"We need to look out for the economic well-being of local businesses and can’t risk negative impacts on the many local solar and energy efficiency businesses that have been growing in Austin," said Carey Ibrahimbegovic, co-owner of Greenbelt Solar. "People should be able to vote for whoever controls our utility, in order to ensure that our nationally recognized green energy programs stay in place."

"This is about who controls our government. It’s about keeping the people in power – the 99%, instead of letting the special interests, that represent the 1%, take over our city’s largest asset," said Daniel Llanes, chair of the Riverbluff Neighborhood Association and Coordinator of the Govalle -Johnston Terrace Neighborhood contacting team.

"The additional layer of bureaucracy that would be created by an un-elected board would insulate an un-elected board from public scrutiny and City Council would likely end up rubberstamping their recommendations -whether good or bad," said Lanetta Cooper, representing Gray Panthers of Austin.

"Customer Assistance Programs that are essential to helping people keep the lights on during tough financial times and crucial weatherization programs could be put at risk if a separate utility board is created," said Carol Biedrzycki, Executive Director of Texas ROSE – Ratepayer’s Organization to Save Energy. "The door was slammed in our face early on when we were told that our ideas were outside the scope of the consultants report that would examine whether Austin should have a separate utility board."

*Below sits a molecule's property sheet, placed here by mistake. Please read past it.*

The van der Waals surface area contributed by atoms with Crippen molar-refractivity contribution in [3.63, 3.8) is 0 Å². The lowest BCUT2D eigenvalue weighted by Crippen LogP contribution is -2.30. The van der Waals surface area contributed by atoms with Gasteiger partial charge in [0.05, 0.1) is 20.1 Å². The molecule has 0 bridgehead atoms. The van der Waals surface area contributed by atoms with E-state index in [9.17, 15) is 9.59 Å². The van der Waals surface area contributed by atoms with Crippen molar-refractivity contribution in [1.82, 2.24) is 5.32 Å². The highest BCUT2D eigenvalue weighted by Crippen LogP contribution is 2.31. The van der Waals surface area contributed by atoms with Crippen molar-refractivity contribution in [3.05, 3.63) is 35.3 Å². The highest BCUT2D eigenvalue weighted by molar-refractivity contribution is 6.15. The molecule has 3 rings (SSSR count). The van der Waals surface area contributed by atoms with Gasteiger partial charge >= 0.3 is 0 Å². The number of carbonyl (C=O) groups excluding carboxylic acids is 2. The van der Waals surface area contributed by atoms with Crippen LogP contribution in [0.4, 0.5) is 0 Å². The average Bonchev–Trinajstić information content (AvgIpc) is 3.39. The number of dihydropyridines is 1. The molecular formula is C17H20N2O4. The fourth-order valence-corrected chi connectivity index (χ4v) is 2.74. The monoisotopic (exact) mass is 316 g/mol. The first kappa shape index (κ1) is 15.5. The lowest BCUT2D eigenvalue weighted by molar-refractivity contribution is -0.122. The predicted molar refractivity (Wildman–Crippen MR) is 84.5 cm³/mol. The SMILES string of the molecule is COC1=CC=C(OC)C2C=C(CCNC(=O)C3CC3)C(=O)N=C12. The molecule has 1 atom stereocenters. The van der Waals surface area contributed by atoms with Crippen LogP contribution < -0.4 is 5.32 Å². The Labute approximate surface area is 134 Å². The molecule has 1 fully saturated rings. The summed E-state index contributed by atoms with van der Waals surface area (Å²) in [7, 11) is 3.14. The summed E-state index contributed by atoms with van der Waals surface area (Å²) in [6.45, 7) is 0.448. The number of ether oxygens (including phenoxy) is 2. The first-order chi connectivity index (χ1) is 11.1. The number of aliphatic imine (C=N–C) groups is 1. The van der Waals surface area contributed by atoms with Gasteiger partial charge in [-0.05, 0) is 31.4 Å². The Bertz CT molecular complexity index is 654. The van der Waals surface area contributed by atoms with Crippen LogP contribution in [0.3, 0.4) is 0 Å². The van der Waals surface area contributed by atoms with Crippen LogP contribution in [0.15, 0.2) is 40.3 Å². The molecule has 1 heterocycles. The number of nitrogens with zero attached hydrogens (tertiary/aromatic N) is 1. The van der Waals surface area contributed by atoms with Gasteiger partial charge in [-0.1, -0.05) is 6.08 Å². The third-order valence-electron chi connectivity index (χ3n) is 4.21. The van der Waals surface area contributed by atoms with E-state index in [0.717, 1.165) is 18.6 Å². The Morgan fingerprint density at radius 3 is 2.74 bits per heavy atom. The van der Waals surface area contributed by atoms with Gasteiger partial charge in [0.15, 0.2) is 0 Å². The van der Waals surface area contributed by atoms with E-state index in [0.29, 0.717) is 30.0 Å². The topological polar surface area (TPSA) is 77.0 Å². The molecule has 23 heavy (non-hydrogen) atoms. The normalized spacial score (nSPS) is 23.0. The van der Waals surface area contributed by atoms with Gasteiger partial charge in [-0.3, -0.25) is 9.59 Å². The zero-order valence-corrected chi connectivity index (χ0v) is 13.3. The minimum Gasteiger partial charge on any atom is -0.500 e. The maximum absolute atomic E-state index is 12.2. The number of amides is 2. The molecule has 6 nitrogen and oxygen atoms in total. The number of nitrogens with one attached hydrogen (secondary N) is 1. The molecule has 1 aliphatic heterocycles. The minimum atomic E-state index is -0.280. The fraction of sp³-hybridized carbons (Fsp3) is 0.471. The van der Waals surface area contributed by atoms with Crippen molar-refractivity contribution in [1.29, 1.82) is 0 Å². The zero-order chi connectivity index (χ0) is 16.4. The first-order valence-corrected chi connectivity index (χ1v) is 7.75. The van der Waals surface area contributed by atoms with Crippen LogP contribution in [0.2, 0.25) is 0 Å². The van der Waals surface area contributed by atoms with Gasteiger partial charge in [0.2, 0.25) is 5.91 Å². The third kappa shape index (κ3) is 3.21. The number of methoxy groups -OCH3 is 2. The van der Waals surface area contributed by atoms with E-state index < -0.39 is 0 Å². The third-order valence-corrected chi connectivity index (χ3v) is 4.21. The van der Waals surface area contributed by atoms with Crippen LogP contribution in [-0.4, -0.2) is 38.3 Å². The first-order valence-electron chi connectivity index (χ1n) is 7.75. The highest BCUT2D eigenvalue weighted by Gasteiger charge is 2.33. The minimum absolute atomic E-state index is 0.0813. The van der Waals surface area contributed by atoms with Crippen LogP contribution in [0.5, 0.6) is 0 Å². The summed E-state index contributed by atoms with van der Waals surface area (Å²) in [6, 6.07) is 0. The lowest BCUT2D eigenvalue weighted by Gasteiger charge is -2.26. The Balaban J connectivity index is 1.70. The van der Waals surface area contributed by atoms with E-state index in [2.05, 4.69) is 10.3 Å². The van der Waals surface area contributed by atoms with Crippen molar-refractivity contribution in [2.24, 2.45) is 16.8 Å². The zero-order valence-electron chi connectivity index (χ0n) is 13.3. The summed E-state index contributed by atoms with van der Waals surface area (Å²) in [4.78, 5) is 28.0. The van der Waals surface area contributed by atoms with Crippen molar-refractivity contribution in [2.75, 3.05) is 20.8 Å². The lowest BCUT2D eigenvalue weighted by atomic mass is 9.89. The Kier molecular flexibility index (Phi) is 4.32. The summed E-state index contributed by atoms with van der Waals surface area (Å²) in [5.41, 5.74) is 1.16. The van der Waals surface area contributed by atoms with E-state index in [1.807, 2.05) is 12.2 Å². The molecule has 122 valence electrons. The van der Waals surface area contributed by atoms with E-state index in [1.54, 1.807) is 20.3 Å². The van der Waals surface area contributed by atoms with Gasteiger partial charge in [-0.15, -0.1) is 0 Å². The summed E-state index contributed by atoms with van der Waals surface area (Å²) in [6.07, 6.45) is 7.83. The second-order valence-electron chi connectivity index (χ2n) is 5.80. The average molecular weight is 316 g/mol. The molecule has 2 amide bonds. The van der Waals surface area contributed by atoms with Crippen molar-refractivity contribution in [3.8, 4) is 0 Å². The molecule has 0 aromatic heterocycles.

Austin Energy governance could be improved within existing structures. Monthly meetings for energy issues alone would help. City Council could designate an Austin Energy subcommittee if desired and a ratepayer from outside the city limits could included in the subcommittee. Seattle decided to keep Council control of their municipal utility after two years of considering an appointed board.

City Council should not rush such a major decision, one that impacts our health, our economy and quality of life for all of Austin. Citizens should be able to vote on whether they

want such a drastic undemocratic change at all, and should remain able to vote for those who control Austin Energy.

"Austin Energy has been an industry leader on energy efficiency and renewable energy, has won national awards and had great customer satisfaction. Average bills are lower than half of our state. Citizen pressure and demand for accountability are major factors in this success," said Tom "Smitty" Smith. "We must keep Austin Energy accountable by keeping control in the hands of those we elect."

Cyrus Reed, Conservation Director for the Lone Star Chapter of the Sierra Club, relayed the importance of keeping energy efficiency and renewable energy programs strong and keeping utility goals in place.

  • Director of PODER – People Organized to Defend Earth and Her Resources – Susana Almanza
  • Austin Sierra Club Executive Committee member Roy Waley;
  • Director of Clean Water Action David Foster;
  • Solar Austin Executive Board member Kaiba White,
  • Activate Austin representative Marion Mlotok,
  • Greenpeace Director Ryan Rittenhouse,
  • Texas Campaign for the Environment staff,
  • Energy expert Paul Robbins,
  • Texas Table staff members,
  • Consumer Advocate Bill Oakey and
  • Environmentalist Colin Clark
  • Community Advocate Ruby Roa
  • Independent Business Man Jason Meeker
  • Stan Pipkin
  • David Dickson